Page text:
Monday, August 26, 2013

Change the story, change your life

A leading American counsellor is in Top End to train local therapists on the power of narrative therapy and helping clients ‘re-author’ their lives.

Relationships Australian NT invited preeminent Chicago-based Narrative Counsellor Jill Freedman to Darwin to lead an intensive four-day workshop on ‘Working with Families from a Narrative Perspective’ this week.

Narrative therapy was developed in the late 1970s and is based on the concept that peoples’ identity is shaped by the events in their lives and their interpretation of these accounts.

A narrative therapist will work with people’s life stories, the effects, meanings and the context in which they were formed.

“We want to work with people to bring forth and thicken stories that do not support or sustain problems in their lives. We help them facilitate the development of new stories about themselves or events, which are more empowering and satisfying,” Ms Freedman said.

“As people begin to inhabit and live out alternative stories on an event, the results are beyond solving problems. Within the new stories, people live out new self-images, new possibilities for relationships and new futures.”

Ms Freedman explains that narrative therapy empowers people and takes into consideration the broader cultural explanations for their life.

“Parents may bring their son to counselling because of concerns about attention seeking behaviour. This behaviour may make it hard for both the parents and the child to notice other positive behaviours. An exploration of alternative stories can create space for change, such as those on how the boy overcame troubles in earlier times in his life.”

Relationships Australia NT Chief Executive Officer Marie Morrison said around 20 local counsellors have registered for the workshop, with places still available.

“We are very excited and honoured to have Jill Freedman here,” Ms Morrison said.

“This is a great opportunity for our counsellors and those in the community to enhance their skills and learn more about this practice from the very best and enrich their narrative practice.”

Jill Freedman is a Director of Evanston Family Therapy Centre in Chicago and co-authored three books and more than 30 journal articles and book chapters on alternative methodology.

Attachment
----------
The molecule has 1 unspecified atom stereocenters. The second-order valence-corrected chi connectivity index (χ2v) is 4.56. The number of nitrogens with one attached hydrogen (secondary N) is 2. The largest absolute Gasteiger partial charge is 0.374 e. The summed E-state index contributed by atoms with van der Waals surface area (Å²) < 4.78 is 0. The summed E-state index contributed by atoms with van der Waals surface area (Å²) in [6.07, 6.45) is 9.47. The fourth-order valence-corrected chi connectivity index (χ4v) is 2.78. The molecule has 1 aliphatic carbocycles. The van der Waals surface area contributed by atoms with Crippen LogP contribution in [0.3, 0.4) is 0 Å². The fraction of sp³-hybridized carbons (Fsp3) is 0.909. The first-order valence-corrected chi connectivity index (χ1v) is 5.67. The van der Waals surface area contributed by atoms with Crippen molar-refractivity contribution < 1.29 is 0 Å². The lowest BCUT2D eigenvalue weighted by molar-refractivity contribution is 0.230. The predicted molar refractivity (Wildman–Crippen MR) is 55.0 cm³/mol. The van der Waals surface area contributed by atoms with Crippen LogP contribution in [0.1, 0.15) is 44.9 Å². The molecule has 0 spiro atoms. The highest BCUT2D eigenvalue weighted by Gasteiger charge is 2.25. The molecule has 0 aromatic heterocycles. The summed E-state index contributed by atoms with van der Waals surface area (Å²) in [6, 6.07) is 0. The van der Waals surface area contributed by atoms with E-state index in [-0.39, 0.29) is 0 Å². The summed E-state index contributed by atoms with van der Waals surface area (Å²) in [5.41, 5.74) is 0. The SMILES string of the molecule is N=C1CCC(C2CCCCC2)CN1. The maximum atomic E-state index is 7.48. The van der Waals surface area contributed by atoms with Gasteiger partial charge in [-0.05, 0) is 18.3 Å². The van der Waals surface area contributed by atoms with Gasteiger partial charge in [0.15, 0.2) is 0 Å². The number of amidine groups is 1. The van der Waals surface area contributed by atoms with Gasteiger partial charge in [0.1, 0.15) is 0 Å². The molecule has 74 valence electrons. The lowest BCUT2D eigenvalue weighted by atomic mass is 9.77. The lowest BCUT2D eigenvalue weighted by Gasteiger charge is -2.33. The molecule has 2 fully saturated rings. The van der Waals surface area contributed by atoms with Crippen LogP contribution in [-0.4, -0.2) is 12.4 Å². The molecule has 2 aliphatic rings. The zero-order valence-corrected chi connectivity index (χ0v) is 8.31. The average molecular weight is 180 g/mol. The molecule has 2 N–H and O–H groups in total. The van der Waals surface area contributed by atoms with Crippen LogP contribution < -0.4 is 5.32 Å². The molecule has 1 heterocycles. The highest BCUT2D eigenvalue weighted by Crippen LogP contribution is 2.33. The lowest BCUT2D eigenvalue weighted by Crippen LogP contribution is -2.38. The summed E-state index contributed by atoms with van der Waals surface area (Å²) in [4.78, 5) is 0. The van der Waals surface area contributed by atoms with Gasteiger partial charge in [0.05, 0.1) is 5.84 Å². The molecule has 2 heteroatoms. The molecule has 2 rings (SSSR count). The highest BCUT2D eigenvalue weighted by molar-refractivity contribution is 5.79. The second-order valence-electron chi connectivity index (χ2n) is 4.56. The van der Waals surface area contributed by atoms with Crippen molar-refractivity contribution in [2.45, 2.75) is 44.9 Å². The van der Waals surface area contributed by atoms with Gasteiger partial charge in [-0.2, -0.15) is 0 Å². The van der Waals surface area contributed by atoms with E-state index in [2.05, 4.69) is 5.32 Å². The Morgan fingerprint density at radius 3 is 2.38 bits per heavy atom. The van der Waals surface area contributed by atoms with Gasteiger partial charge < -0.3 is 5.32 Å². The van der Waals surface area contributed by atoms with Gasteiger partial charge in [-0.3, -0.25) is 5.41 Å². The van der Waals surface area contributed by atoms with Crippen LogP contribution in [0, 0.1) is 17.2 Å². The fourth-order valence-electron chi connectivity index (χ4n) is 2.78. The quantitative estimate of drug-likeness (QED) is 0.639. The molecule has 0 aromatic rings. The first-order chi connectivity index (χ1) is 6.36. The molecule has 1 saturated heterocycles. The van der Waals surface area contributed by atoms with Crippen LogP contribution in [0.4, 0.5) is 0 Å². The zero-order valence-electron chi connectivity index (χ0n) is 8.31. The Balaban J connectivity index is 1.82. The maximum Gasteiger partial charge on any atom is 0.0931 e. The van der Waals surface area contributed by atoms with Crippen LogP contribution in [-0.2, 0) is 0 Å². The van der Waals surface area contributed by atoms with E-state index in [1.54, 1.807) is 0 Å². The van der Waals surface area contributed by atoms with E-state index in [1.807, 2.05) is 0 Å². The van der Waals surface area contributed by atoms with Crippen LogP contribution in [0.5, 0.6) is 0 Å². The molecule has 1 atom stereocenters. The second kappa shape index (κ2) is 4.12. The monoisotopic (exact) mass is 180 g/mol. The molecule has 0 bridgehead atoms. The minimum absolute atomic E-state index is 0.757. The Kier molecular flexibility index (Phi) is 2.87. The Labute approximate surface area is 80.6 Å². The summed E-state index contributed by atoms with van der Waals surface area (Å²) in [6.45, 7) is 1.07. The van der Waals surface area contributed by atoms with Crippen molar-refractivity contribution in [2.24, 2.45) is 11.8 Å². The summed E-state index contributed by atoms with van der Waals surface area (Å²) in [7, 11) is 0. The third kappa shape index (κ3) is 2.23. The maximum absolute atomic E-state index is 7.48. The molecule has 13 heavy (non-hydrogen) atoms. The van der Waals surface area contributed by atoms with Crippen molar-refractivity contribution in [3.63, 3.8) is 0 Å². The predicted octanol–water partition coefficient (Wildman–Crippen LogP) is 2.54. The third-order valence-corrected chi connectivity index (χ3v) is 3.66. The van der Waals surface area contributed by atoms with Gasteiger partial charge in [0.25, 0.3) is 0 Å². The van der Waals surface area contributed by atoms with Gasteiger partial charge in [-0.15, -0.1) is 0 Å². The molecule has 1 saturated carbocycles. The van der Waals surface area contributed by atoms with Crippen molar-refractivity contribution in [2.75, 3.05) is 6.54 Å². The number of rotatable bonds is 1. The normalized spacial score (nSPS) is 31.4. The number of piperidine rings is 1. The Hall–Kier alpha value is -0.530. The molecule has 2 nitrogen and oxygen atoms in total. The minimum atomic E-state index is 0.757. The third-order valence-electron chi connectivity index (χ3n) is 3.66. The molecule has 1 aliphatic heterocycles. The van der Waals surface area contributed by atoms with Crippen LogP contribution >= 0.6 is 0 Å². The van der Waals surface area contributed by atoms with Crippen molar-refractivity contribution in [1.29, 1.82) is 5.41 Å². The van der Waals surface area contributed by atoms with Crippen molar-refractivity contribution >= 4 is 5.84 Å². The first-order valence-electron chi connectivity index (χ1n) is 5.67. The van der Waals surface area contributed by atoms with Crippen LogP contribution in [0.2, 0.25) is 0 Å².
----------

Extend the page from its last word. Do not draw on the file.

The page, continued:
She teaches Narrative Therapy internationally and in 2009 won the award for Innovative Contribution to Family Therapy by the American Therapy Academy with her partner Gene Combs.

For more information please visit

Thursday, August 15, 2013

BBQ to bring Forgotten Australians together

They were once forgotten children but Relationships Australia NT is hoping to bring locals who were raised in foster care and orphanages prior to the 1980s together.
More than half a million Australians spent time in orphanages, foster care, children’s homes and other institutions across the country from the late 1800’s to 1980’s, including some 7 000 children who were deported from the UK and Malta as child migrants.
Relationships Australia NT, in collaboration with Find and Connect Australia, is holding a social barbecue for Forgotten Australians and Former Child Migrants and their friends and family at the East Point barbecues this Sunday from 5pm.  
Relationships Australia NT Chief Executive Officer Marie Morrison said it was an opportunity for people to meet, share stories and support one another.  
“Little is known or understood about the history of child welfare in Australia and it is important that people raised in out-of-home care are acknowledged and have their stories told,” Ms Morrison said.
“The barbeque will be an opportunity for everyone to come together, connect and support one another.”
Senate Inquiries in 2001, 2004 and 2009 highlighted that identity was a vital issue for Forgotten Australians and Former Child Migrants and their families.
“Former Child Migrants were often deported and placed with charitable and religious organisations in Australia without their family’s consent or knowledge,” Ms Morrison said.
“Those children, who are now adults, tragically never saw their families again and all too frequently lost their connection to their country of origin and culture.
“But we’re here to help and support them on their journey and with moving forward.”
Relationships Australia NT provides counselling, Family Dispute Resolution (mediation), relationship courses and other services for people going through difficult times.
The Relationships Australia NT ‘Find and Connect BBQ’ is on this Sunday at the East Point Barbeques from 5pm.
For more information and a map of the site please visit